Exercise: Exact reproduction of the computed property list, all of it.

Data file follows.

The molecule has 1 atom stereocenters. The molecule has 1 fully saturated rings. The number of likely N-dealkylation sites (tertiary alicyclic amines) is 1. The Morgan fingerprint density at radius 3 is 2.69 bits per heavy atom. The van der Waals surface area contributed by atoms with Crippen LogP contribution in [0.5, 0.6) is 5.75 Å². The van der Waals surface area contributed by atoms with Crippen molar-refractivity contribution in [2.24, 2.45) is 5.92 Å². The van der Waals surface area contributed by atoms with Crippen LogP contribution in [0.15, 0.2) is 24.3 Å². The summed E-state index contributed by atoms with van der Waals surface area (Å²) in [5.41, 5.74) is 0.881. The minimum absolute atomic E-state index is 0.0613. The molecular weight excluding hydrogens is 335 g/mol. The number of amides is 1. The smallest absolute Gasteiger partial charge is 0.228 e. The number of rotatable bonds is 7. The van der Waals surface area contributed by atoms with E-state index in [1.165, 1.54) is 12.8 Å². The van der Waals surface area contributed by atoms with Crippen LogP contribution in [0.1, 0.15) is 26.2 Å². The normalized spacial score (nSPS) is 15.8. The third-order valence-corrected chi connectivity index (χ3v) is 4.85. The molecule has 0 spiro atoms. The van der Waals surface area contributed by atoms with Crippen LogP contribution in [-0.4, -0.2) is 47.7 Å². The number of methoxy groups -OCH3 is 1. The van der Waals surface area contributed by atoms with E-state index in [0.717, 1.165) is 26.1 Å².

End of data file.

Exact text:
The molecule has 1 atom stereocenters. The molecule has 1 fully saturated rings. The number of likely N-dealkylation sites (tertiary alicyclic amines) is 1. The Morgan fingerprint density at radius 3 is 2.69 bits per heavy atom. The van der Waals surface area contributed by atoms with Crippen LogP contribution in [0.5, 0.6) is 5.75 Å². The van der Waals surface area contributed by atoms with Crippen molar-refractivity contribution in [2.24, 2.45) is 5.92 Å². The van der Waals surface area contributed by atoms with Crippen LogP contribution in [0.15, 0.2) is 24.3 Å². The summed E-state index contributed by atoms with van der Waals surface area (Å²) in [5.41, 5.74) is 0.881. The minimum absolute atomic E-state index is 0.0613. The molecular weight excluding hydrogens is 335 g/mol. The number of amides is 1. The smallest absolute Gasteiger partial charge is 0.228 e. The number of rotatable bonds is 7. The van der Waals surface area contributed by atoms with E-state index in [1.165, 1.54) is 12.8 Å². The van der Waals surface area contributed by atoms with Crippen LogP contribution in [0.1, 0.15) is 26.2 Å². The normalized spacial score (nSPS) is 15.8. The third-order valence-corrected chi connectivity index (χ3v) is 4.85. The molecule has 0 spiro atoms. The van der Waals surface area contributed by atoms with Crippen LogP contribution in [-0.4, -0.2) is 47.7 Å². The number of methoxy groups -OCH3 is 1. The van der Waals surface area contributed by atoms with E-state index in [0.717, 1.165) is 26.1 Å².